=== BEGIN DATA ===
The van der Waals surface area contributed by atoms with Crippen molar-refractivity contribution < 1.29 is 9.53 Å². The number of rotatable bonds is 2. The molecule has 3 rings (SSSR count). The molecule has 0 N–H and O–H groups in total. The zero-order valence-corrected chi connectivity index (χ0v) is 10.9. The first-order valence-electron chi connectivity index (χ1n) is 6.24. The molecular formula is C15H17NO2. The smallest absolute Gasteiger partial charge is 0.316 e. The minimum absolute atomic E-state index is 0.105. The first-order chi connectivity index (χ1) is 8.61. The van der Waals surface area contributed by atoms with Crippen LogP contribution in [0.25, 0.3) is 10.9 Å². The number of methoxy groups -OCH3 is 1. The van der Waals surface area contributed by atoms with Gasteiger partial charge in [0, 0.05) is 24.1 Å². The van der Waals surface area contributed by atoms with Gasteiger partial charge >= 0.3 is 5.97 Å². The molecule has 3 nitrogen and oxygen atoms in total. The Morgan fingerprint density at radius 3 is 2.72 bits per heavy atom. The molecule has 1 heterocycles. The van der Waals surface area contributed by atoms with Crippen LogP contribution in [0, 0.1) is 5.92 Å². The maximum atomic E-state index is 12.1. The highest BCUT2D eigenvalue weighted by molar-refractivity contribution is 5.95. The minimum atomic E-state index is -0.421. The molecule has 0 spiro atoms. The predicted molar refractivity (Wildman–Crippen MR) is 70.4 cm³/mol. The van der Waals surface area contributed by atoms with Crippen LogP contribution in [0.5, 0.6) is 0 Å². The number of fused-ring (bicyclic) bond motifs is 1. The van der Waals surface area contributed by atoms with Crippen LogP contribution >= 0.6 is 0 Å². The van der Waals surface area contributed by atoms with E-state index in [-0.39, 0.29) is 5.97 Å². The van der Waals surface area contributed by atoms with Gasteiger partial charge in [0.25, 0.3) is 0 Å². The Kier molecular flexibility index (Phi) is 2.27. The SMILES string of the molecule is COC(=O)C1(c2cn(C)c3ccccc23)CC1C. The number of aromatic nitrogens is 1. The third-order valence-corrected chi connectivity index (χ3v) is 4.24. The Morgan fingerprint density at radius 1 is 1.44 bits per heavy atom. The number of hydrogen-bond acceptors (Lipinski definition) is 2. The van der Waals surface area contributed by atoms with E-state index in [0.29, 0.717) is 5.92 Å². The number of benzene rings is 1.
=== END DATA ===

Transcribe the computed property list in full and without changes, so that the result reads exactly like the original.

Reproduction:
The van der Waals surface area contributed by atoms with Crippen molar-refractivity contribution < 1.29 is 9.53 Å². The number of rotatable bonds is 2. The molecule has 3 rings (SSSR count). The molecule has 0 N–H and O–H groups in total. The zero-order valence-corrected chi connectivity index (χ0v) is 10.9. The first-order valence-electron chi connectivity index (χ1n) is 6.24. The molecular formula is C15H17NO2. The smallest absolute Gasteiger partial charge is 0.316 e. The minimum absolute atomic E-state index is 0.105. The first-order chi connectivity index (χ1) is 8.61. The van der Waals surface area contributed by atoms with Crippen LogP contribution in [0.25, 0.3) is 10.9 Å². The number of methoxy groups -OCH3 is 1. The van der Waals surface area contributed by atoms with Gasteiger partial charge in [0, 0.05) is 24.1 Å². The van der Waals surface area contributed by atoms with Gasteiger partial charge >= 0.3 is 5.97 Å². The molecule has 3 nitrogen and oxygen atoms in total. The Morgan fingerprint density at radius 3 is 2.72 bits per heavy atom. The molecule has 1 heterocycles. The van der Waals surface area contributed by atoms with Crippen LogP contribution in [0, 0.1) is 5.92 Å². The maximum atomic E-state index is 12.1. The highest BCUT2D eigenvalue weighted by molar-refractivity contribution is 5.95. The minimum atomic E-state index is -0.421. The molecule has 0 spiro atoms. The predicted molar refractivity (Wildman–Crippen MR) is 70.4 cm³/mol. The van der Waals surface area contributed by atoms with Crippen LogP contribution in [0.5, 0.6) is 0 Å². The number of fused-ring (bicyclic) bond motifs is 1. The van der Waals surface area contributed by atoms with Crippen LogP contribution >= 0.6 is 0 Å². The van der Waals surface area contributed by atoms with E-state index in [-0.39, 0.29) is 5.97 Å². The van der Waals surface area contributed by atoms with Gasteiger partial charge in [0.25, 0.3) is 0 Å². The Kier molecular flexibility index (Phi) is 2.27. The SMILES string of the molecule is COC(=O)C1(c2cn(C)c3ccccc23)CC1C. The number of aromatic nitrogens is 1. The third-order valence-corrected chi connectivity index (χ3v) is 4.24. The Morgan fingerprint density at radius 1 is 1.44 bits per heavy atom. The number of hydrogen-bond acceptors (Lipinski definition) is 2. The van der Waals surface area contributed by atoms with E-state index in [0.29, 0.717) is 5.92 Å². The number of benzene rings is 1.